Some bad ideas just won’t go away

I’ve lost track how many times the issue of building out a firing range in Minnetrista’s public safety building has come up before the city council. It’s never gone anywhere because residents (according to the city’s community survey) don’t want taxpayer dollars spent on the expensive and ongoing operational and maintenance costs.

There are several conveniently located firing ranges that provide time for public safety personnel to train regularly, as well as providing range time to the general public. Cities can use them when needed without incurring the overhead of running them. These establishments already have the building, ventilation systems, testing procedures, and safety measures in place to provide these services. They are profitable because most sell firearms, ammunition, training and accessories.

Even if Minnetrista were to share a firing range with other nearby cities like Orono or Mound it’s doubtful it would be fully utilized to the point it would make economic sense compared to what Minnetrista pays now, which is just a few hundred dollars a year, paid to a local gun club that accomodates Minnetrista’s officers.

The carrot dangled is always that the initial buildout costs will be covered by the Crime Fund which is a private group willing to fund the original construction. But the real costs, that will continue indefinitely, begin after the construction is completed.

Here are just a few of the ongoing operational and maintenance costs of running a gun range that (provided by a local establishment owner):

  1. Regular blood testing of all employees working in the building (not just in the gun range) is required to test for lead levels.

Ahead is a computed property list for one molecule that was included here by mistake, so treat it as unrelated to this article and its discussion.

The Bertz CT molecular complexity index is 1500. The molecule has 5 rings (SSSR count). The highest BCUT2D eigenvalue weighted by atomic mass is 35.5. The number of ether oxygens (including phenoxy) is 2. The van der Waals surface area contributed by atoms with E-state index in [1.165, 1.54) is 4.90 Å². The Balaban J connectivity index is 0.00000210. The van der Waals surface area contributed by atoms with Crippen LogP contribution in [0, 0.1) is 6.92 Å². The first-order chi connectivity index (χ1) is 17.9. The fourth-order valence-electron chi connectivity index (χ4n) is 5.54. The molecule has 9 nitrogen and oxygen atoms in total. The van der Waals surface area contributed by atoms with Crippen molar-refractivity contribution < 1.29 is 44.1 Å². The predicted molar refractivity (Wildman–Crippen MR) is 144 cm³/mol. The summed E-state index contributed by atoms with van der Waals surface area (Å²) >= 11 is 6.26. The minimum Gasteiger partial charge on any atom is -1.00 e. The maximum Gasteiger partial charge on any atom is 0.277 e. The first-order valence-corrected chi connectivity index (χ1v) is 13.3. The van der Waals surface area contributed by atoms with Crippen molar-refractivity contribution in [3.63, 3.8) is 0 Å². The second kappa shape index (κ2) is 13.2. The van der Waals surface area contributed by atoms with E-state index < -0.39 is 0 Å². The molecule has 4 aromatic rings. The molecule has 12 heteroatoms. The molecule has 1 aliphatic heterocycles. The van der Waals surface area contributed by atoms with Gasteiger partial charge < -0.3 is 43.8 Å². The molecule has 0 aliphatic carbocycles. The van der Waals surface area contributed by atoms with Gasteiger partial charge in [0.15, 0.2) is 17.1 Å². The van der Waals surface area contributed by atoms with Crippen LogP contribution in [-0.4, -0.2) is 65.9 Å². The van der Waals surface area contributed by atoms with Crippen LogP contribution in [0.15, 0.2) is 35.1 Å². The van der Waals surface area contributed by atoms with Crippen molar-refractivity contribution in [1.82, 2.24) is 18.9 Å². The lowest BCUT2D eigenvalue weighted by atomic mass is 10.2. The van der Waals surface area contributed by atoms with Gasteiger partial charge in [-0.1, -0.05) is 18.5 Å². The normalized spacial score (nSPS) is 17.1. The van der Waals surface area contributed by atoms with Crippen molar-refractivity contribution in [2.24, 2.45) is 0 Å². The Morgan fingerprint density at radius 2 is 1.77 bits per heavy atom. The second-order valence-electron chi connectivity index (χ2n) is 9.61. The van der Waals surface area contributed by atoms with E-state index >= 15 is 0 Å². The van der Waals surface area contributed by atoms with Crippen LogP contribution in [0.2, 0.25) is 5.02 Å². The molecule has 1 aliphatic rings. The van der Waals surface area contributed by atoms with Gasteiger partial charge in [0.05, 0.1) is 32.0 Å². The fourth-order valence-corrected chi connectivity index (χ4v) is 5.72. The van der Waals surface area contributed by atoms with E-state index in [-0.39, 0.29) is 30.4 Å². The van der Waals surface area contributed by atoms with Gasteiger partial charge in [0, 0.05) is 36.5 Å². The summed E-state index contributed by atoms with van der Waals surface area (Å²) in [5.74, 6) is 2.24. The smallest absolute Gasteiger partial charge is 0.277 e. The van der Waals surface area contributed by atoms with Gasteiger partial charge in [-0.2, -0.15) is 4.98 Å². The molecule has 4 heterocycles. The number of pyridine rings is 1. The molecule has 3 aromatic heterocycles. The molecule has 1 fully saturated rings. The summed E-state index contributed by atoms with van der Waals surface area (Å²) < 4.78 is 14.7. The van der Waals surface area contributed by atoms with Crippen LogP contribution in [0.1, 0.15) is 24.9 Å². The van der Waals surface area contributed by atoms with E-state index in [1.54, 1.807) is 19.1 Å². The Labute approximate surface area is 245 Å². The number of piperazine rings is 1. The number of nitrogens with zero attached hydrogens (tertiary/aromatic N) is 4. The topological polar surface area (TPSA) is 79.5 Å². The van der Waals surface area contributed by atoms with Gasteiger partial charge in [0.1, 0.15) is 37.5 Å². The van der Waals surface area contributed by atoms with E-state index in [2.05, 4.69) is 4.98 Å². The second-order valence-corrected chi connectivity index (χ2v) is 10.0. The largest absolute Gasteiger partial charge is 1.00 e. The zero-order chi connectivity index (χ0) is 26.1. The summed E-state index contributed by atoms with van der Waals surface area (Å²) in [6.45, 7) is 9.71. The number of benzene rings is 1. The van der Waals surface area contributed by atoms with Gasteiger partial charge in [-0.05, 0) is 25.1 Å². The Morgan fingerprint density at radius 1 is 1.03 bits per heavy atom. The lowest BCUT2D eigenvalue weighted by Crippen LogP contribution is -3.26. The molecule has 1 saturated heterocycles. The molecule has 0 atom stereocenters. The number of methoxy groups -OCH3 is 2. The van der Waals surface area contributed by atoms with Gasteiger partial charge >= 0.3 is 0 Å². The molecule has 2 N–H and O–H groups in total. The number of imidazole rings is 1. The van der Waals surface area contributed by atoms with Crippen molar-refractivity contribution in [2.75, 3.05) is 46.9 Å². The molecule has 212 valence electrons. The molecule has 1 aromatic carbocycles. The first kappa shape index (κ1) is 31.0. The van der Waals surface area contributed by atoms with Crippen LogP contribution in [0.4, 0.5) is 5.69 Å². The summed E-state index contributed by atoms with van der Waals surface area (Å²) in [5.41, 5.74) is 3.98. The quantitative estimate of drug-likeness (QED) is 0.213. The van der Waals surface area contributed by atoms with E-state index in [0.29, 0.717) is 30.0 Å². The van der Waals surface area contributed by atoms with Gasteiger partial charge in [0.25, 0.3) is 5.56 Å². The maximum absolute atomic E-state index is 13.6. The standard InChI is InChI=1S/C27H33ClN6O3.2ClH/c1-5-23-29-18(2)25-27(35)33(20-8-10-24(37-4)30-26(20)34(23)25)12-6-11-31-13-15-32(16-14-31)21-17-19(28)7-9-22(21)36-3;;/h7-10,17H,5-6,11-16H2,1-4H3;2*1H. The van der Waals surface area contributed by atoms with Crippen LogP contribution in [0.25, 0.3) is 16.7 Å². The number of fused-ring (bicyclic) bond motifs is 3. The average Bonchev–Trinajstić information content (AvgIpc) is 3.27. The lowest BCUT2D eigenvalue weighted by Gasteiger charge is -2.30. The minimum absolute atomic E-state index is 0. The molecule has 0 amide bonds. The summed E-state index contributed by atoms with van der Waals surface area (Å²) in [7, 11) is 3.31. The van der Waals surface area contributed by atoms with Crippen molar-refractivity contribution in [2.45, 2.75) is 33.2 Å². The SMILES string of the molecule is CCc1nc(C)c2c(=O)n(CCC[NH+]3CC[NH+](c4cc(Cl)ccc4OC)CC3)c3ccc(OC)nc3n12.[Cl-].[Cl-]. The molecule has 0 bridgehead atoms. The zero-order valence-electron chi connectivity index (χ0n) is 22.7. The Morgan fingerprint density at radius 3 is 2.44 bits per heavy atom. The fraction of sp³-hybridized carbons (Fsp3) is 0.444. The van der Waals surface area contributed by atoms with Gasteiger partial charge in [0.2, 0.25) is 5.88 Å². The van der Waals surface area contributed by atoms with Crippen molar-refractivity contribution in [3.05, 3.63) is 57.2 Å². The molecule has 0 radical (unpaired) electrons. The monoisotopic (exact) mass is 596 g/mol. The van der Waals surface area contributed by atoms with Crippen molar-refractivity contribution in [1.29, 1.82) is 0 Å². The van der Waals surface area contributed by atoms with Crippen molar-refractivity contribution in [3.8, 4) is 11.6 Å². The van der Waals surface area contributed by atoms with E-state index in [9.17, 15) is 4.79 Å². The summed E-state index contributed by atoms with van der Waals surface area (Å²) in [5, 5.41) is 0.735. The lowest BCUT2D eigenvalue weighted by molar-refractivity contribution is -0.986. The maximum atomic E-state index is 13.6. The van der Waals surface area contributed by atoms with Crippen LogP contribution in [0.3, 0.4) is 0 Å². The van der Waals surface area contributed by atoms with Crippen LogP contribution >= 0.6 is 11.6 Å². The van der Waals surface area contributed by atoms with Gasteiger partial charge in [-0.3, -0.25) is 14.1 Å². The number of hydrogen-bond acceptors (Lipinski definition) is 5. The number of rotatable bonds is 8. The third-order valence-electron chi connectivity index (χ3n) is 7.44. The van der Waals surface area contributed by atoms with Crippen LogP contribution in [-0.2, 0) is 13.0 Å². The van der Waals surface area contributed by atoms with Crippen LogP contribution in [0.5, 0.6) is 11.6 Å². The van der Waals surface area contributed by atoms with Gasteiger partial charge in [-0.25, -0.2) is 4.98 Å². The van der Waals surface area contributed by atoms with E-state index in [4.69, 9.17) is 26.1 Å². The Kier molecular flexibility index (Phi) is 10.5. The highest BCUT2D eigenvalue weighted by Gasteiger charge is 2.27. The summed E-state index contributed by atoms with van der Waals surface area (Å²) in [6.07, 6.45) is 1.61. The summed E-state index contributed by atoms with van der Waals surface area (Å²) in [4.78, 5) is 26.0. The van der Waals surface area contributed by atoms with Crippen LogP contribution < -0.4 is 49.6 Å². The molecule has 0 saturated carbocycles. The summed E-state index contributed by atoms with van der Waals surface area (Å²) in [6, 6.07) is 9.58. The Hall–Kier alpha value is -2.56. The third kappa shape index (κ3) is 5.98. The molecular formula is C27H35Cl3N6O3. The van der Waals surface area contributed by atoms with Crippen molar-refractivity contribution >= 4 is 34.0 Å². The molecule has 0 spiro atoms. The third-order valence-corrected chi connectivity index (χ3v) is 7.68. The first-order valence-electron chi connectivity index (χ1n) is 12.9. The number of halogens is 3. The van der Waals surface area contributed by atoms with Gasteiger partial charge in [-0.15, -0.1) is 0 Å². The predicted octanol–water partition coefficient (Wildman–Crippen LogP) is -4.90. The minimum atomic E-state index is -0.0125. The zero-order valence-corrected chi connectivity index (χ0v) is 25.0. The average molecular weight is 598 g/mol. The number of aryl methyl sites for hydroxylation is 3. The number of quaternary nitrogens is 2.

2. Periodic hearing tests are required for all employees in the building.
  3. Hazmat disposal of shell casings (they are incredibly heavy) and inspections for lead contamination are required.
  4. Expensive filters for air filtration systems to purify lead contaminated air require regular replacement.
  5. Rounds need to be removed from “bullet trap” walls to prolong their integrity/longevity
  6. Bullet trap walls need to be replaced periodically
  7. Video surveillance is required for liability reasons should an accident occur.
  8. The air inside the gun range cannot be heated/cooled and then recycled. Because of contaminants it must be purged. Ongoing utility costs can be thousands of dollars/month.
  9. Workers compensation costs go up with the liability of working around the public using firearms.
  10. Many gun ranges have had gun accidents as well as assaults and suicides using firearms at their establishments. Staff training is critical to reduce these incidents, as is continual staff supervision.

Before considering this idea, once again, the city needs to remember, once again, that it must be justified economically to Minnetrista taxpayers before proceeding. A complete ROI analysis needs to be completed that would compare what the city spends now on firearms training vs the ongoing operational and maintenance costs that would be associated with a dedicated Minnetrista firing range.

Just because the city has some extra Federal COVID money doesn’t mean they should spend it without looking at long term costs associated with their decision.

The Work Session agenda shows a discussion on the gun range on Monday, September 20, 2021 at city hall from 5:00pm to 6:30pm.

GreenStep Cities vote fails in Wayzata

So far the City of Minnetrista has refused to take a vote on joining the controversial GreenStep Cities program that is promoted by the League of Minnesota Cities and funded by the Met Council. But those that run this program are relentless in pursuing victories for the green new deal utopias they hope to establish throughout Minnesota.